Have you ever visited a new city and chosen which restaurant to go to for dinner based on the ratings they have on Yelp or Zomato? If you're like me and millions of others, the answer is yes. Many of our decisions are heavily influenced by ratings and reviews today. It's not just where we'll eat, but which product we'll purchase or what mobile app we'll download.
Many decisions in our lives are determined, in some capacity, by the ratings that fellow consumers leave. App stores have fueled the rating culture we live in by creating an algorithm that gives preference to the highest-rated apps in search. With 4.2 million mobile apps available for download between Apple's App Store and Android's Google Play, it would be too time-consuming to sift through them all and find one that best suits our needs, and offers a great customer experience. By creating a ranking system, consumers have a better experience finding apps, so app developers are incentivized to create great customer experiences in order to rank higher. The system of ratings and reviews has impacted every consumer, and consumer company, for better or worse.
It turns out the impact of mobile app ratings and reviews reaches further than the app stores: at my company, we recently ran a consumer survey to determine how mobile impacts consumers' perception of brands as a whole. One of our goals is to empower companies to create more personalized mobile customer experiences, so it's important that we understand the lens through which consumers see brands on mobile. What we found is indicative of how mobile has shifted consumers' focus towards companies that offer the best customer experience, and away from empty brand names.
Brand Names Don't Carry as Much Weight as They Once Did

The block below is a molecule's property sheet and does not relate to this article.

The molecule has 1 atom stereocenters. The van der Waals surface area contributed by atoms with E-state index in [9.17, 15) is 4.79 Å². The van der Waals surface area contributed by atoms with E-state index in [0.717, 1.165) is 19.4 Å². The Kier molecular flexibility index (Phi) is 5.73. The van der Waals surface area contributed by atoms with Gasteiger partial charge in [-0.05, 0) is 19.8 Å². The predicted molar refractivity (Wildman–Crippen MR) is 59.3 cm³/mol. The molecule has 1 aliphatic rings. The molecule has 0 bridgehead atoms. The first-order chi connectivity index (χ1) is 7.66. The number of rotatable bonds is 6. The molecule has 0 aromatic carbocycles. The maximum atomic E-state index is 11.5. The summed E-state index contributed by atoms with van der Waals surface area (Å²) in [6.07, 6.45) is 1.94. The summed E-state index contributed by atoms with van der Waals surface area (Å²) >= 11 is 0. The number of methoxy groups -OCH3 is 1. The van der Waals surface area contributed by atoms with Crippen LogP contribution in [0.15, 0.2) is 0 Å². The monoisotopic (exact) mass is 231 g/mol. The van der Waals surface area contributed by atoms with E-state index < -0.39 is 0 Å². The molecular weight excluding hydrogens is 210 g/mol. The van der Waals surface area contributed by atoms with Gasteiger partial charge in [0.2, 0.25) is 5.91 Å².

Before ratings and reviews became the trusted source of the reliability of a business, brand names did the heavy lifting. Widely recognized brand names were a signal to consumers that the company could be trusted, and the product or service was reliable. This system was advantageous to companies with big budgets that fueled national marketing campaigns, and bought high-profile endorsements. Smaller companies faced an uphill battle to gain recognition. Companies with big budgets may always have a slight advantage, but that advantage has diminished thanks to ratings and reviews, particularly on mobile.
Customer Experience Matters More Than Brand Name
Mobile apps have fundamentally changed consumers' buying behavior. Customers expect companies to provide an omnichannel experience, meaning their experience with the company should be comparable across all channels (in-store, online, in-app, etc.). This means that brands are being forced to pay more attention to their customer experience than ever before.
Starbucks is the perfect example of a brand that has invested heavily in taking the customer experience to the next level by incorporating mobile into its strategy. The investment has paid off: upwards of 20 percent of their in-store sales now come from mobile, thanks to the introduction of mobile order and mobile payment options. Instead of relying on its brand name to carry its sales strategy, the company has created a seamless omnichannel experience, thus improving the lives of their customers and boosting revenue.
Brands spend millions of dollars building their reputations, but that's not to say it's all for nothing. The lesson here is that brands can no longer rely on their name alone to do the work for them. It's important that businesses recognize the shift away from buying goods because of the brand name attached, and understand what customers prioritize over labels: the customer experience.
Robi Ganguly is the CEO of Apptentive, the easiest way for companies with a mobile app to listen to, engage with, and retain their mobile customers. The Google Ventures-backed company works with major app publishers and enables millions of customer conversations. Prior to Apptentive Robi worked at Yahoo! and built WebEx's pricing strategy. When he's not building Apptentive you can find Robi running, reading and on Twitter.